SAN JOSE, CA — A tech salesman whose legs were kicked out from under him by a San Jose police officer investigating a noise complaint is entitled to the $45,000 in punitive damages he was awarded two years ago by a jury, a federal appeals court has ruled.
In reinstating the rare award, the Ninth U.S. Circuit Court of Appeals said it was reasonable for the lower court federal jury to have found that officer Bruce Barthelemy callously used excessive force against Aleksandr Binkovich during the 2009 incident at the downtown Hilton Hotel.
“Viewing all evidence in favor of Plaintiff, substantial evidence supported the jury’s finding that Defendant evidenced ‘callous indifference’ in pushing Plaintiff against a wall and, without warning, sweeping his legs out from under him, when he presented no threat to the safety of the officers or others,’’ the appeals court ruled late last week.
Although the punitive damages technically were imposed only against Barthelemy personally in this case, City Attorney Rick Doyle said the City Council has already agreed to pay them.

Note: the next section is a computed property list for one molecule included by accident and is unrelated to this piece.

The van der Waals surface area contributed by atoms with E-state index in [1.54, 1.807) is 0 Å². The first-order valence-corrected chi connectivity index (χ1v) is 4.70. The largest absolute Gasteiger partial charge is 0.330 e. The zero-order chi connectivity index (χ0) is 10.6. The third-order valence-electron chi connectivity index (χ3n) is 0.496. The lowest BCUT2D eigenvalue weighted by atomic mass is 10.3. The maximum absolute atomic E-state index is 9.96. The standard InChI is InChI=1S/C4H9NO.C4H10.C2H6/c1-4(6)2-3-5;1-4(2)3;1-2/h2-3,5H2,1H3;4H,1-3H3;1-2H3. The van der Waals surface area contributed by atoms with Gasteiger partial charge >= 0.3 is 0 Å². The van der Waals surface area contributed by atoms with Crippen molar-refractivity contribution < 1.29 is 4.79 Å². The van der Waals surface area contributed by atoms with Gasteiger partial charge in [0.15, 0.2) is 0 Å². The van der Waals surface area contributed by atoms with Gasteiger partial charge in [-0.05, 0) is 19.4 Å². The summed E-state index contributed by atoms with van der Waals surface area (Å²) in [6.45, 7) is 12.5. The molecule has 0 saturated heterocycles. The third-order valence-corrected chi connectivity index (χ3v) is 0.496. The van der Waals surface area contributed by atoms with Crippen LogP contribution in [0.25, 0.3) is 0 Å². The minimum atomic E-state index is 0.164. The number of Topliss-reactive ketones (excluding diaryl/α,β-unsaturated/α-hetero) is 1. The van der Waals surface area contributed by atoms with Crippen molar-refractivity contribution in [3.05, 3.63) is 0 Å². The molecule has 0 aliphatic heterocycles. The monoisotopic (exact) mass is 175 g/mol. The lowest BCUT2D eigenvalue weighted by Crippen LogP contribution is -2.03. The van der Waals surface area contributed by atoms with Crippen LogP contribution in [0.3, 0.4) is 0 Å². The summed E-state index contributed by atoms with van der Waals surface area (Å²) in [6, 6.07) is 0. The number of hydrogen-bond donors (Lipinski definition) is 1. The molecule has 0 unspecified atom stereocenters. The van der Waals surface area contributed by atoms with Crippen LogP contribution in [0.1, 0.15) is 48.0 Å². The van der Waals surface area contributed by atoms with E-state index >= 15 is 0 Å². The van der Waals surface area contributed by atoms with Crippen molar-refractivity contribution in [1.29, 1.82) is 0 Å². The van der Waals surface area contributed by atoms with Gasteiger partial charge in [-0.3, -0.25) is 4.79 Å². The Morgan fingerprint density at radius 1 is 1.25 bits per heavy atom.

The city had appealed the case because officials strongly believe the force Barthelemy used was “not unnecessary,’’ and that the officer exhibited “no malice,’’ Doyle said.
“With all due respect to the Ninth, we don’t agree this merits punitive damages,’’ Doyle said.
Barthelemy is considered a hero by fellow officers for once saving a colleague who came under fire and another time killing a driver who was coming at him and other officers. Both shootings were ruled lawful by the District Attorney’s Office.
However, Binkovich’s lawyer, Anthony Boskovich, said the conduct of the officer and the two other policemen with him was “oppressive.” The same federal jury in 2014 that found Barthelemy had used excessive force found the two other cops were not liable.
The city could end up paying Binkovich $45,000 in compensatory damages. Punitive damages which are intended to deter the defendant and others from engaging in similar conduct, are extremely rare against police officers.
The city also is responsible for paying legal fees and costs to Binkovich’s attorney, estimated at more than $120,000.
Doyle said the city hasn’t decided whether to ask a larger group of Ninth Circuit judges to take up the case, which the court is not required to do. Friday’s ruling was made by a three-judge panel.